Because of this sinful condition, some Christians say that Jesus had to come as the sacrifice to save humanity from sin and death. I will be forth coming now and tell you that I completely reject the idea of original sin. And it’s ugly stepsister, atonement theory, is another idea I cannot abide. As a minister, I have met and counseled far too many people who carry the guilt and shame of these beliefs deep inside. It takes years of therapy for some to learn that they were created in God’s own image and blessed by God. Others never learn this truth. It is time for these beliefs to be exposed as the perversions of the Biblical story that they are. So, let me start today’s debunking…
There are serious flaws in this interpretation of Genesis 3. First, the word “sin” is never used in the Hebrew of Genesis 2 or 3. The first time the word “sin” comes into the Bible is in Genesis 4 at the time of the first murder.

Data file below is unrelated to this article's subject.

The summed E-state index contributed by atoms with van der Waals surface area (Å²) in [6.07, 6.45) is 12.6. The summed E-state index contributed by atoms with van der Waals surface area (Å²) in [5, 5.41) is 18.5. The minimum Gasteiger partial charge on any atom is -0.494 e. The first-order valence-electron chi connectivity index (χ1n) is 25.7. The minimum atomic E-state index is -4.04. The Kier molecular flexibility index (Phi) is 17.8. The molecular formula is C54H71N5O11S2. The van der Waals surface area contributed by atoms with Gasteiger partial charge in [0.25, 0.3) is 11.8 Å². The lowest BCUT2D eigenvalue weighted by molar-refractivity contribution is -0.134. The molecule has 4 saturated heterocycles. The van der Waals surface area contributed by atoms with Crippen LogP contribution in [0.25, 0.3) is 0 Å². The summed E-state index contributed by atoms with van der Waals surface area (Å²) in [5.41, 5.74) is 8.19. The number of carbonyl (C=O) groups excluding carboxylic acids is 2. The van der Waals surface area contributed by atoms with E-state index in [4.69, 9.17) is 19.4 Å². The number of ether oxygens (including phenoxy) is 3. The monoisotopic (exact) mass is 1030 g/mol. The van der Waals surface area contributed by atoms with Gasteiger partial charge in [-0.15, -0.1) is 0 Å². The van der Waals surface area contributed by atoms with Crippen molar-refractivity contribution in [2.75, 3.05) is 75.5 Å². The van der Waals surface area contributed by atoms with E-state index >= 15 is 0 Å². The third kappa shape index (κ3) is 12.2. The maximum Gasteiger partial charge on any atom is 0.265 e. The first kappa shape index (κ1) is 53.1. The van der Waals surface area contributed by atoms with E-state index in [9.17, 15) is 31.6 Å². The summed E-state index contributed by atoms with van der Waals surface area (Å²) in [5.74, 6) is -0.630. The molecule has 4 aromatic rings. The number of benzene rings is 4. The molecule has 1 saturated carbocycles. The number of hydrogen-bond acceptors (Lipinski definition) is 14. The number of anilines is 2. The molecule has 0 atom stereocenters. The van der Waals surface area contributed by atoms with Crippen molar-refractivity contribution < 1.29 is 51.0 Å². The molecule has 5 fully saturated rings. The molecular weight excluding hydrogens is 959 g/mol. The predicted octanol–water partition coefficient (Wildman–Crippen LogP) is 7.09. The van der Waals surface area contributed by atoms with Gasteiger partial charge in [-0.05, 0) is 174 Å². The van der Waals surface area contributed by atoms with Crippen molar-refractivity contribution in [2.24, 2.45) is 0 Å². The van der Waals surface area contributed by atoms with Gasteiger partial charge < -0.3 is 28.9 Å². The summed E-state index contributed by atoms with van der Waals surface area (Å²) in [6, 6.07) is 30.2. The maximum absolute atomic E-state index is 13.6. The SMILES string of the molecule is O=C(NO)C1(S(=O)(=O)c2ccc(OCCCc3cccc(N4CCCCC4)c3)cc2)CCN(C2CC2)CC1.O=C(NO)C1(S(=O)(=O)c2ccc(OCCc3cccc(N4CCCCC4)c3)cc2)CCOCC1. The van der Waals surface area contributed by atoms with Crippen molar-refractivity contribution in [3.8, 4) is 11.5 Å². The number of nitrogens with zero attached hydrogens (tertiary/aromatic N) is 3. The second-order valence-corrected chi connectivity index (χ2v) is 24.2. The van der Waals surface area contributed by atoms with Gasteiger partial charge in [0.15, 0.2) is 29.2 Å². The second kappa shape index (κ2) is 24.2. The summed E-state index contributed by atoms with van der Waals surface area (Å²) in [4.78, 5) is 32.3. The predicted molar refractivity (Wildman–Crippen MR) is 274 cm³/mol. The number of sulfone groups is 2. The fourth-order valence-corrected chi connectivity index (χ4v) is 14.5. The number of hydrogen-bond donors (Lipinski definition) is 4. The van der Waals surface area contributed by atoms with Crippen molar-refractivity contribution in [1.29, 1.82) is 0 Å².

Secondly, death is not a punishment for their behavior. The first humans were created as mortals – they were always going to die. What the scripture says is that, with the new-found knowledge of good and evil, the couple is in danger of having to live forever with he awareness of their mistakes and those of others. God sends them out of the garden to protect them from the danger of immortality. Death is not a punishment; it is a gift of grace.
Third, the scripture says that people are now like God in that they know good and evil, and have a responsibility of making choices and dealing with the consequences. According to Genesis, humans are the only part of creation made in God’s image and given a conscience. Humans have a special role to play in the world, and God expects humanity to live up to this potential.